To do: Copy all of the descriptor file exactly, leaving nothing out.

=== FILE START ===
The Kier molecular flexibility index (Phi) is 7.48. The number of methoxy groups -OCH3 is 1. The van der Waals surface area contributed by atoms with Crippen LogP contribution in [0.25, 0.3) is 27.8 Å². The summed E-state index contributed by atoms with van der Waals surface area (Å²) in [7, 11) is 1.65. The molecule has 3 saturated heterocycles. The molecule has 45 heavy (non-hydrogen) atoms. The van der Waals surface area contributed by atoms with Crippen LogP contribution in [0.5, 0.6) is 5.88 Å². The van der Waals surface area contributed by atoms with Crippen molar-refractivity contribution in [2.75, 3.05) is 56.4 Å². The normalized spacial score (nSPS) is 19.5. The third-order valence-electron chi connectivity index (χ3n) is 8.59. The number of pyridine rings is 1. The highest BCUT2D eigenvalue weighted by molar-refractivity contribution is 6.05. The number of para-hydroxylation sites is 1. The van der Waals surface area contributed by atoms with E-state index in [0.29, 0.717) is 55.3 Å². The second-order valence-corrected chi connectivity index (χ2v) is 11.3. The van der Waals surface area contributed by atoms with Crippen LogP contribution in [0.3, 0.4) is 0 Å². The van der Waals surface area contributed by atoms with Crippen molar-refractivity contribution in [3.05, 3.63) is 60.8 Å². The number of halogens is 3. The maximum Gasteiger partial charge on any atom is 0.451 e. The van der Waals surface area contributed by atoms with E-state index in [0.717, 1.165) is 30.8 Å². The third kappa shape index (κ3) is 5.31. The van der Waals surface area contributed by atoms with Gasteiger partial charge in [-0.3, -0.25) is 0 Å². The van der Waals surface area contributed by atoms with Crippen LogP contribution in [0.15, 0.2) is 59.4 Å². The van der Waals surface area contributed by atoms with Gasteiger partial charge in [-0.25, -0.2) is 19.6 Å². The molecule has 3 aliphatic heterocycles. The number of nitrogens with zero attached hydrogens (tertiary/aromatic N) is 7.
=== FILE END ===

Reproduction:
The Kier molecular flexibility index (Phi) is 7.48. The number of methoxy groups -OCH3 is 1. The van der Waals surface area contributed by atoms with Crippen LogP contribution in [0.25, 0.3) is 27.8 Å². The summed E-state index contributed by atoms with van der Waals surface area (Å²) in [7, 11) is 1.65. The molecule has 3 saturated heterocycles. The molecule has 45 heavy (non-hydrogen) atoms. The van der Waals surface area contributed by atoms with Crippen LogP contribution in [0.5, 0.6) is 5.88 Å². The van der Waals surface area contributed by atoms with Crippen molar-refractivity contribution in [2.75, 3.05) is 56.4 Å². The normalized spacial score (nSPS) is 19.5. The third-order valence-electron chi connectivity index (χ3n) is 8.59. The number of pyridine rings is 1. The highest BCUT2D eigenvalue weighted by molar-refractivity contribution is 6.05. The number of para-hydroxylation sites is 1. The van der Waals surface area contributed by atoms with E-state index in [0.29, 0.717) is 55.3 Å². The second-order valence-corrected chi connectivity index (χ2v) is 11.3. The van der Waals surface area contributed by atoms with Crippen LogP contribution in [0.3, 0.4) is 0 Å². The van der Waals surface area contributed by atoms with Crippen molar-refractivity contribution in [3.05, 3.63) is 60.8 Å². The number of halogens is 3. The maximum Gasteiger partial charge on any atom is 0.451 e. The van der Waals surface area contributed by atoms with E-state index in [0.717, 1.165) is 30.8 Å². The third kappa shape index (κ3) is 5.31. The van der Waals surface area contributed by atoms with Gasteiger partial charge in [-0.3, -0.25) is 0 Å². The van der Waals surface area contributed by atoms with Crippen LogP contribution in [0.15, 0.2) is 59.4 Å². The van der Waals surface area contributed by atoms with Gasteiger partial charge in [-0.25, -0.2) is 19.6 Å². The molecule has 3 aliphatic heterocycles. The number of nitrogens with zero attached hydrogens (tertiary/aromatic N) is 7.